This year, the authors set out with a team of researchers to document the employment of North Korean workers in the seafood processing industry. We reviewed leaked government documents, corporate literature, satellite imagery, online forums, and local news reports, and viewed hundreds of cellphone videos shot inside and outside factories and posted on TikTok, Bilibili (a Chinese video-sharing website) and WeChat, appear to show North Koreans working in China. In some videos, the content explicitly identified North Koreans; in others, we asked experts to review the videos to check whether the workers in the videos were North Koreans through accents, language use and other aspects of culture. Reporting in China is extremely difficult for Western journalists, but we sent investigators in China to visit factories, talk to managers, and film production lines. The author also secretly interviewed twenty-four North Koreans (including twenty workers and four managers) and wrote about their conditions in Chinese factories. The workers, mostly women, described widespread incarceration, violence and rampant sexual abuse at the factory. “For me, it was like a prison there,” a woman who worked in a factory in Dalian from 2021 to 2023 wrote to the author. “At the beginning, I almost vomited because of the bad situation, but I gradually got used to it. "

In total, the authors identified at least 15 seafood processing plants that have used more than a thousand North Korean workers since 2017, processing seafood that is mostly destined for the United States. Chinese officials deny the existence of these workers, although it is an open secret. “They are easy to identify,” a Dandong native commented on Bilibili, where videos of North Korean workers often appear online. "They all wear uniforms, have leaders, and follow instructions." In a video released by the "Dandong Yuanyi Seafood Fine Products" seafood processing factory, 15 women perform synchronized dances in the factory courtyard, with behind them A mural commemorating the North Korean holiday "Youth Day", the video also shows the North Korean flag and subtitles that read "Little North Korean beauty in Donggang cold storage" (Dandong Yuanyi did not respond to the author's request for comment).

In late 2023, one of the investigators on the author's team visited a Chinese factory called Donggang Xinxin. Investigators found hundreds of North Korean women working under a red banner that read, in Korean, "Let us implement the resolutions of the Eighth Congress of the Workers' Party." (Donggang Xinxin did not respond to the author's request for comment). Soon after, he visited another nearby factory, Donggang Haimeng Food . He saw a North Korean manager sitting behind a wooden table with two small national flags on the table, one for China and the other for North Korea, the wall behind the desk contains nothing but two portraits of former North Korean leaders Kim Il Sung and Kim Jong Il. Later, the manager took the investigator to the employee cafeteria to eat Korean cold noodles and then showed him the processing room. In the processing room, hundreds of North Korean women wearing one-piece red uniforms, pink aprons and white rain boots stand side by side at long metal tables under strong lights, lowering their heads to inspect products in plastic baskets containing seafood. Slice and sort. The factory has exported thousands of tons of pollack to U.S. retailers such as Walmart and ShopRite (Donggang Haimeng did not respond to a request for comment).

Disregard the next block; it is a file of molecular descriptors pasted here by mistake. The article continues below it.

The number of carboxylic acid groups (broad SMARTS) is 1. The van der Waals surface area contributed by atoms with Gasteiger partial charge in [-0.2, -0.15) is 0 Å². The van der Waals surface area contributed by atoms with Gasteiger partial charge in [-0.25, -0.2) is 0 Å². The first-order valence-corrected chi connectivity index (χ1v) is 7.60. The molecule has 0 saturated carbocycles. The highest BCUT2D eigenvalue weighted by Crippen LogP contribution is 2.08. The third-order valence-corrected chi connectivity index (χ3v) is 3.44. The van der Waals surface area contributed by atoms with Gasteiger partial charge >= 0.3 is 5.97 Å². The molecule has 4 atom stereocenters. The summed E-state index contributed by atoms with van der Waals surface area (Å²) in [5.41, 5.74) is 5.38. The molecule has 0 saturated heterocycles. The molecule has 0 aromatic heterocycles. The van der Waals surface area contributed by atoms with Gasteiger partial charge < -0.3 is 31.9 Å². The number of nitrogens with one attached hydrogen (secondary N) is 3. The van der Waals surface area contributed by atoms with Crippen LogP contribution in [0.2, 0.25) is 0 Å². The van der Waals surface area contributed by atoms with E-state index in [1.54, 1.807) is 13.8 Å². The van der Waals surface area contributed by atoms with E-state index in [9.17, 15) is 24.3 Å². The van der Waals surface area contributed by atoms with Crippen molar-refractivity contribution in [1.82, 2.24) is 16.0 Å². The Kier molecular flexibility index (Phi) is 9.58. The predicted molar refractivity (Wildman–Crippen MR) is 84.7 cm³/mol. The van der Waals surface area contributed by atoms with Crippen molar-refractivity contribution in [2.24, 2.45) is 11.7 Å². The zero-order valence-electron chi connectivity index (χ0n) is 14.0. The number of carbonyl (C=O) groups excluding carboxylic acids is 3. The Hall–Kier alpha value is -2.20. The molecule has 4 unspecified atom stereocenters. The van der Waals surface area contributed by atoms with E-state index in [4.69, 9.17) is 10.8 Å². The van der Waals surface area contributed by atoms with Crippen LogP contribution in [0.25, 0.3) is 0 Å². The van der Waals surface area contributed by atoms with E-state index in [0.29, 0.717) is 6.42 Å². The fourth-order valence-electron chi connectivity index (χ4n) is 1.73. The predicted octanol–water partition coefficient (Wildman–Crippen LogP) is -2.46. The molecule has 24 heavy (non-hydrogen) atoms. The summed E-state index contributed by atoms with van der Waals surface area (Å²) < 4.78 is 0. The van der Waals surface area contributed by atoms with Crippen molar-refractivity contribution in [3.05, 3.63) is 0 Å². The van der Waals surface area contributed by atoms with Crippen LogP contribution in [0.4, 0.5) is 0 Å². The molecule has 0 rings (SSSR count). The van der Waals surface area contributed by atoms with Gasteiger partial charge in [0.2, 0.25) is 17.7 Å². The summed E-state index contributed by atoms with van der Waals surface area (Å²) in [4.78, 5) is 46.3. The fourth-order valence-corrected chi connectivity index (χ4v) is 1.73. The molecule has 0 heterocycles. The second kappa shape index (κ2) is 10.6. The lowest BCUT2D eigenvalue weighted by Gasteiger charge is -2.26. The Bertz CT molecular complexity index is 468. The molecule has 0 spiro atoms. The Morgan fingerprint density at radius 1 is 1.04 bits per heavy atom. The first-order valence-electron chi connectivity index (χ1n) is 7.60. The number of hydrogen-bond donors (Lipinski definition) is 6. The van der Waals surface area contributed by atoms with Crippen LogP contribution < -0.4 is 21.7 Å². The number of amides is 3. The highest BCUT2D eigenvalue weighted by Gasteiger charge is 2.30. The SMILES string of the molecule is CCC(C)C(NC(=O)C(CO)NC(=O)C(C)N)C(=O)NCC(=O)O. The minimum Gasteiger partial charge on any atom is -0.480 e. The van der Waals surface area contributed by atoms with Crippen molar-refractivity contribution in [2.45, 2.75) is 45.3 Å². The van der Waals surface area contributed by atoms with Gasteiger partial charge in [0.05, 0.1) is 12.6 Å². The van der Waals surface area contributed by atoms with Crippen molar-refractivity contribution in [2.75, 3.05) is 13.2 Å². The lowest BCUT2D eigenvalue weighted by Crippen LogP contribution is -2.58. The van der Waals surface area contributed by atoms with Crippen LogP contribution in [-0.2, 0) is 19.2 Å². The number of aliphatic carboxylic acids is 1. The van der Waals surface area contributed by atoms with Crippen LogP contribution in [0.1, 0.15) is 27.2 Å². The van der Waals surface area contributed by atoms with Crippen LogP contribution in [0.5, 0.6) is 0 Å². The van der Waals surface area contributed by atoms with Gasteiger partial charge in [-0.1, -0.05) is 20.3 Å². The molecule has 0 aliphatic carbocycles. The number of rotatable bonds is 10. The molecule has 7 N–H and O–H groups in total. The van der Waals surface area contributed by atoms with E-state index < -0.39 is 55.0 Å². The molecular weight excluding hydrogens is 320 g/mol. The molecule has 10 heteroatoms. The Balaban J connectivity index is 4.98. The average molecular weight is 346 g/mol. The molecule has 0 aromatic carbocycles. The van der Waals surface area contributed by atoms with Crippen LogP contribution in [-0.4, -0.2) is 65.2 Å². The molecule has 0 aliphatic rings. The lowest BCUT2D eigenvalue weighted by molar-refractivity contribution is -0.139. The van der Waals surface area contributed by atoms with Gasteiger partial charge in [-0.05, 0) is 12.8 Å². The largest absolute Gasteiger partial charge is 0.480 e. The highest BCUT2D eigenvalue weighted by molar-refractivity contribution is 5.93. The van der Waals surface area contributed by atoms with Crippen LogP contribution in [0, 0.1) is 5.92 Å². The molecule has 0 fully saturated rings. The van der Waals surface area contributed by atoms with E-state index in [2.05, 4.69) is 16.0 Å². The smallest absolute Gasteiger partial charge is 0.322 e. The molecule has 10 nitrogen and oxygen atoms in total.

China is working hard to hide the fact that it employs North Korean workers. After our team’s investigators visited several seafood processing plants in Dandong, local authorities issued a stern warning brochure in late November, stating that anyone who attempts to “contact North Korean workers, or persons in the workplace in question, will be prosecuted.” deemed to be engaging in espionage activities that endanger national security and subject to severe penalties." The manual also warns that workers found to be cooperating with foreign media will face Espionage Act charges.

Dandong is a city of 2 million people located on the Yalu River on the border between China and North Korea. The China-North Korea Friendship Bridge connects Dandong with the North Korean city of Sinuiju on the other side of the border. The second bridge connecting the two countries was bombed during the Korean War and now extends only halfway down the river. It serves as a viewing platform for Chinese residents to view the North Korean side from less than 600 yards away. The Friendship Bridge is one of the few links between North Korea and the rest of the world. About 70% of all goods traded between the two countries pass through this bridge. Department stores in Dandong have lists of products favored by North Korean customers, and local souvenir shops sell North Korean ginseng, beer and "7.27" cigarettes, named after the date when the Korean War Armistice Agreement was signed. Dandong has a museum about the Korean War, officially called the "Resist U.S. Aggression and Aid Korea Memorial Hall." On cruise ships departing from Dandong, Chinese tourists sometimes buy bags of biscuits and throw them at North Korean children across the river.